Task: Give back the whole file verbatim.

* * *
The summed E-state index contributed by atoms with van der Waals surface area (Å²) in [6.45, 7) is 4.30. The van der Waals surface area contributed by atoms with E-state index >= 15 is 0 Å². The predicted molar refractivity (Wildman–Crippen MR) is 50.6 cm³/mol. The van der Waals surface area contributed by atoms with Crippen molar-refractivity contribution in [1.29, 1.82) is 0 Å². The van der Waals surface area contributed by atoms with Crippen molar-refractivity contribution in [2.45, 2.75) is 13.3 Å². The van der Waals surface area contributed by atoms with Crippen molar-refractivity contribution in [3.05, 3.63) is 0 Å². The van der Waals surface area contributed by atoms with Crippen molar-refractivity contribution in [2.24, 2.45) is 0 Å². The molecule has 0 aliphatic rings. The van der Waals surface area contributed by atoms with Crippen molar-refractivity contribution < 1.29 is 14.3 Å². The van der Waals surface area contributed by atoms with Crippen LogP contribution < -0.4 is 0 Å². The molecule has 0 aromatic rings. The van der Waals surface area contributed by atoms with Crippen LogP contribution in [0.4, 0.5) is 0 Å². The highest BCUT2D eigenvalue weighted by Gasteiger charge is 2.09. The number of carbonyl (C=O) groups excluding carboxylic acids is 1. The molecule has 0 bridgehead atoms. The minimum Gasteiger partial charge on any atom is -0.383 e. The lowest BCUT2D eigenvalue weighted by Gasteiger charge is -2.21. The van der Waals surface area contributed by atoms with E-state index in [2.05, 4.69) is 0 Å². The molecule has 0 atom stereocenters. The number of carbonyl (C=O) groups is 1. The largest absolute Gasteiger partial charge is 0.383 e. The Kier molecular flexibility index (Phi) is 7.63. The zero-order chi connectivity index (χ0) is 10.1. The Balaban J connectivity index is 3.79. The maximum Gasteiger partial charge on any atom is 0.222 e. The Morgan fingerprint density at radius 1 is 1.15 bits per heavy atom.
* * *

The summed E-state index contributed by atoms with van der Waals surface area (Å²) in [6.45, 7) is 4.30. The van der Waals surface area contributed by atoms with E-state index >= 15 is 0 Å². The predicted molar refractivity (Wildman–Crippen MR) is 50.6 cm³/mol. The van der Waals surface area contributed by atoms with Crippen molar-refractivity contribution in [1.29, 1.82) is 0 Å². The van der Waals surface area contributed by atoms with Crippen molar-refractivity contribution in [2.45, 2.75) is 13.3 Å². The van der Waals surface area contributed by atoms with Crippen molar-refractivity contribution in [3.05, 3.63) is 0 Å². The van der Waals surface area contributed by atoms with Crippen molar-refractivity contribution in [2.24, 2.45) is 0 Å². The molecule has 0 aliphatic rings. The van der Waals surface area contributed by atoms with Crippen molar-refractivity contribution < 1.29 is 14.3 Å². The van der Waals surface area contributed by atoms with Crippen LogP contribution < -0.4 is 0 Å². The molecule has 0 aromatic rings. The van der Waals surface area contributed by atoms with Crippen LogP contribution in [0.4, 0.5) is 0 Å². The highest BCUT2D eigenvalue weighted by Gasteiger charge is 2.09. The number of carbonyl (C=O) groups excluding carboxylic acids is 1. The molecule has 0 bridgehead atoms. The minimum Gasteiger partial charge on any atom is -0.383 e. The lowest BCUT2D eigenvalue weighted by Gasteiger charge is -2.21. The van der Waals surface area contributed by atoms with E-state index in [2.05, 4.69) is 0 Å². The molecule has 0 atom stereocenters. The number of carbonyl (C=O) groups is 1. The largest absolute Gasteiger partial charge is 0.383 e. The Kier molecular flexibility index (Phi) is 7.63. The zero-order chi connectivity index (χ0) is 10.1. The Balaban J connectivity index is 3.79. The maximum Gasteiger partial charge on any atom is 0.222 e. The Morgan fingerprint density at radius 1 is 1.15 bits per heavy atom.